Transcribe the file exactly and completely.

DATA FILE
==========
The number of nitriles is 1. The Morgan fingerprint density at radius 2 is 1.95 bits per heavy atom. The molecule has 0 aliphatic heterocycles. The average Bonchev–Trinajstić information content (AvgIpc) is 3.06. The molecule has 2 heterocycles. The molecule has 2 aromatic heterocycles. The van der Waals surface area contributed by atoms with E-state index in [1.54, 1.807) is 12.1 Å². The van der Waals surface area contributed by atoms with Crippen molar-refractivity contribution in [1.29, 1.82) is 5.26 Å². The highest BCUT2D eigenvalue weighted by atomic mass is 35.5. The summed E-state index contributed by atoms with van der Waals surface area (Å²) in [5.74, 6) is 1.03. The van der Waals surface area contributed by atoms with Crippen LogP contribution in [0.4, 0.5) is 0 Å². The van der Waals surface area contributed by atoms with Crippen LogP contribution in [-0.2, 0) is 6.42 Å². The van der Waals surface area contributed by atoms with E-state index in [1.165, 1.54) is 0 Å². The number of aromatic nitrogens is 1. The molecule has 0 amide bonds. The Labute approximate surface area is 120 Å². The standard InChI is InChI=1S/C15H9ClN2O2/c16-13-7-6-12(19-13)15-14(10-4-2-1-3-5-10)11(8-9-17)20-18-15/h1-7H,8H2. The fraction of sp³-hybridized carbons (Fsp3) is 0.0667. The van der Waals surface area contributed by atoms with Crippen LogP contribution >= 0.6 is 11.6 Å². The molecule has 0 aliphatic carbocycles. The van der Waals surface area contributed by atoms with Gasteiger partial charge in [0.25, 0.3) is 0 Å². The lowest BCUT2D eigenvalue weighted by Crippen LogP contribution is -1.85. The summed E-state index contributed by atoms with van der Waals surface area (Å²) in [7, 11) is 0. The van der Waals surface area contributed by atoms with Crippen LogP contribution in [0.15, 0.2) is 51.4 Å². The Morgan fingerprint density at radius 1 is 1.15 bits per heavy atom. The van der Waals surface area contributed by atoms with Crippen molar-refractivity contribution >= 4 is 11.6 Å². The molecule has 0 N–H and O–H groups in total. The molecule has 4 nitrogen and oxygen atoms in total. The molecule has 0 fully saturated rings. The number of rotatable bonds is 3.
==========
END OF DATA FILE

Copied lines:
The number of nitriles is 1. The Morgan fingerprint density at radius 2 is 1.95 bits per heavy atom. The molecule has 0 aliphatic heterocycles. The average Bonchev–Trinajstić information content (AvgIpc) is 3.06. The molecule has 2 heterocycles. The molecule has 2 aromatic heterocycles. The van der Waals surface area contributed by atoms with E-state index in [1.54, 1.807) is 12.1 Å². The van der Waals surface area contributed by atoms with Crippen molar-refractivity contribution in [1.29, 1.82) is 5.26 Å². The highest BCUT2D eigenvalue weighted by atomic mass is 35.5. The summed E-state index contributed by atoms with van der Waals surface area (Å²) in [5.74, 6) is 1.03. The van der Waals surface area contributed by atoms with Crippen LogP contribution in [0.4, 0.5) is 0 Å². The van der Waals surface area contributed by atoms with Crippen LogP contribution in [-0.2, 0) is 6.42 Å². The van der Waals surface area contributed by atoms with E-state index in [1.165, 1.54) is 0 Å². The number of aromatic nitrogens is 1. The molecule has 0 amide bonds. The Labute approximate surface area is 120 Å². The standard InChI is InChI=1S/C15H9ClN2O2/c16-13-7-6-12(19-13)15-14(10-4-2-1-3-5-10)11(8-9-17)20-18-15/h1-7H,8H2. The fraction of sp³-hybridized carbons (Fsp3) is 0.0667. The van der Waals surface area contributed by atoms with Crippen LogP contribution >= 0.6 is 11.6 Å². The molecule has 0 aliphatic carbocycles. The van der Waals surface area contributed by atoms with Gasteiger partial charge in [0.25, 0.3) is 0 Å². The lowest BCUT2D eigenvalue weighted by Crippen LogP contribution is -1.85. The summed E-state index contributed by atoms with van der Waals surface area (Å²) in [7, 11) is 0. The van der Waals surface area contributed by atoms with Crippen LogP contribution in [0.15, 0.2) is 51.4 Å². The Morgan fingerprint density at radius 1 is 1.15 bits per heavy atom. The van der Waals surface area contributed by atoms with Crippen molar-refractivity contribution >= 4 is 11.6 Å². The molecule has 0 N–H and O–H groups in total. The molecule has 4 nitrogen and oxygen atoms in total. The molecule has 0 fully saturated rings. The number of rotatable bonds is 3.